Children's Golden Library; Announcing a Bigger and Better

Daily Mail (London), March 20, 2004 | Go to article overview
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Children's Golden Library; Announcing a Bigger and Better


Since the launch of our Children's Golden Library, a magnificent collection of lavishly bound and printed children's classics, Daily Mail readers have snapped up an astonishing 3,251,000 volumes. Now, due to popular demand, we are delighted to announce another 12 enduring titles to add to your library. Once again, you can get each one week by week from your newsagent for just [pounds sterling]2.60 when you buy the Daily Mail, starting this Monday with The Borrowers.

Here, to whet your appetite, are details of the books that will make your glorious Children's Golden Library even bigger and better than before. Now all you have to do is claim your books - you owe it to your family!

The Borrowers

Mary Norton's enchanting story is about the Clock family - Homily, Pod and their daughter Arrietty - who live under the floorboards. They borrow things from the 'human beans' who live above them, resourcefully using postage stamps as pictures and spools of thread as seats. When Arrietty allows herself to be seen by the boy who lives in the house, the Clocks are plunged into all sorts of trouble.

The Scarlet Pimpernel

It's 1792, and London society regards the fashionable Sir Percy Blakeney as an amusing, ineffective fop; only a small group of friends know he is also the intrepid Scarlet Pimpernel, who daringly rescues aristocrats from the guillotine in Paris. Baroness Orczy's much-filmed novel, with its daring escapes, clever disguises and romantic intrigues, will captivate teenagers who enjoy adventure stories with a historical setting.

Ballet Shoes

For any girl who dreams of being the next Darcey Bussell or Kate Winslet, this book is sheer bliss. Orphans Posy, Pauline and Petrova attend a stage school and are convinced they're destined for fame and fortune as dancers or actresses. Noel Streatfield's wonderful story, set in London in the 1940s, follows these three plucky heroines in their quest for stardom and their gradual realisation that each of them has her own unique talent.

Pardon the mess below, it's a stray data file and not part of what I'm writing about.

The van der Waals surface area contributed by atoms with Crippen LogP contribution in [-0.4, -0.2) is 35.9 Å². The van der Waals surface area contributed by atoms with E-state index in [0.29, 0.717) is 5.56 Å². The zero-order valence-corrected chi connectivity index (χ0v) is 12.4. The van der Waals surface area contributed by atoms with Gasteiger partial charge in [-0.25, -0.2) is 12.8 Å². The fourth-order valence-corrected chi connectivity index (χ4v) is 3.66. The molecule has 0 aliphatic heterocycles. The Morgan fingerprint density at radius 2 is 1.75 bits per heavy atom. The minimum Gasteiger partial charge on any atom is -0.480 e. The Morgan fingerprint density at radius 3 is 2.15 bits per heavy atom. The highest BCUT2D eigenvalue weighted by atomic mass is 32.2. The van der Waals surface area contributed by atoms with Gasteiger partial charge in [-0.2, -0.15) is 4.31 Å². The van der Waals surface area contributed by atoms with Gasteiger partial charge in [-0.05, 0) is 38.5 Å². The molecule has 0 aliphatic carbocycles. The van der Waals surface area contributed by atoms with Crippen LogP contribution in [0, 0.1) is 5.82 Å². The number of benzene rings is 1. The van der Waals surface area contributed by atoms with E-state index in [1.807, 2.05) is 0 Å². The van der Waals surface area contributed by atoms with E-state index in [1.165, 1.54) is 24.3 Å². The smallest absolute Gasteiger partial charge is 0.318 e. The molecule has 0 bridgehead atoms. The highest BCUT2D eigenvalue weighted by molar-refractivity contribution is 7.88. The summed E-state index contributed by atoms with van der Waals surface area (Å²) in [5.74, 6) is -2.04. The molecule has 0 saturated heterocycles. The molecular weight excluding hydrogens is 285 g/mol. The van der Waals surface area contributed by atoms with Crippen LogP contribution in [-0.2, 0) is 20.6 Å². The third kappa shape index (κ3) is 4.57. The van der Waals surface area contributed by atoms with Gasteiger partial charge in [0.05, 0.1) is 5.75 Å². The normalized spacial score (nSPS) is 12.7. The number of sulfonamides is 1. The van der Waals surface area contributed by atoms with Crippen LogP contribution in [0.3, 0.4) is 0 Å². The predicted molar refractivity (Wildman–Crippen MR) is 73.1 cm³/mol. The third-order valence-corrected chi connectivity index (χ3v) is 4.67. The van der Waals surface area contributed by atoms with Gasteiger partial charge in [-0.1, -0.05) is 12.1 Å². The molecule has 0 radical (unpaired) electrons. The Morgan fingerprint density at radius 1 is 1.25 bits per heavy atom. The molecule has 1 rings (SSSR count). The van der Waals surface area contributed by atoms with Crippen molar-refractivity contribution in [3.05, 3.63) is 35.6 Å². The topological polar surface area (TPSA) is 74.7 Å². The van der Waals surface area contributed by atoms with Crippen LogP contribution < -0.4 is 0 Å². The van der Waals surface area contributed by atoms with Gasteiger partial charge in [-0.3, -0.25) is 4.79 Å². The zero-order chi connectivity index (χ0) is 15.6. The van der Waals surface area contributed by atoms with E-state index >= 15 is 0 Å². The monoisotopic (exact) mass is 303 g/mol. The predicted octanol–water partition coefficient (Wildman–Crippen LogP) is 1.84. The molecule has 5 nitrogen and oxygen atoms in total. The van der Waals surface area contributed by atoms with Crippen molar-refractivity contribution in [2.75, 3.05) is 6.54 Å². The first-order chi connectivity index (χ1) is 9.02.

Adventures Of Huckleberry Finn

Published in 1884, eight years after The Adventures Of Tom Sawyer, Mark Twain's evocative masterpiece tells of Huck's escape from his abusive father and his journey down the Mississippi River with a slave called Jim.

As the two stumble into one adventure after another, they form a strong bond of loyalty and friendship. Ernest Hemingway said of Huckleberry Finn, 'All modern literature stems from this one book. There was nothing before, there has been nothing as good since.'

The Lost World

Sherlock Holmes wasn't Sir Arthur Conan Doyle's only inspired creation - there was also Professor Challenger, the brilliant scientist who leads the expedition to hunt for prehistoric animals in this thrilling yarn. As the squabbling group hacks their way through the Amazonian jungle, they realise the dinosaurs may be closer (and hungrier) than they ever anticipated. A terrific period adventure story for older children.

Bedknobs And Broomsticks

What would you do if you realised your neighbour was a trainee witch?

Persuade her to use some of her magic on you, of course.

After Miss Price casts a spell, Carey, Charles and Paul take off on their magic bed, travelling back in time to London in 1666, visiting a tropical island, and trying to explain to a policeman exactly what their bed is doing outside the police station. Mary Norton's exciting story will thrill children of all ages.

The Indian In The Cupboard

Lynne Reid Banks' funny and touching novel has sold an extraordinary ten million copies since it was published in 1981. When nine-year-old Omri is given a plastic figurine of an Indian as a present, he's far from thrilled.

Yet, once Omri finds that Little Bear can come magically to life, the feisty Indian brave proceeds to teach this lonely boy about history, friendship and independence.

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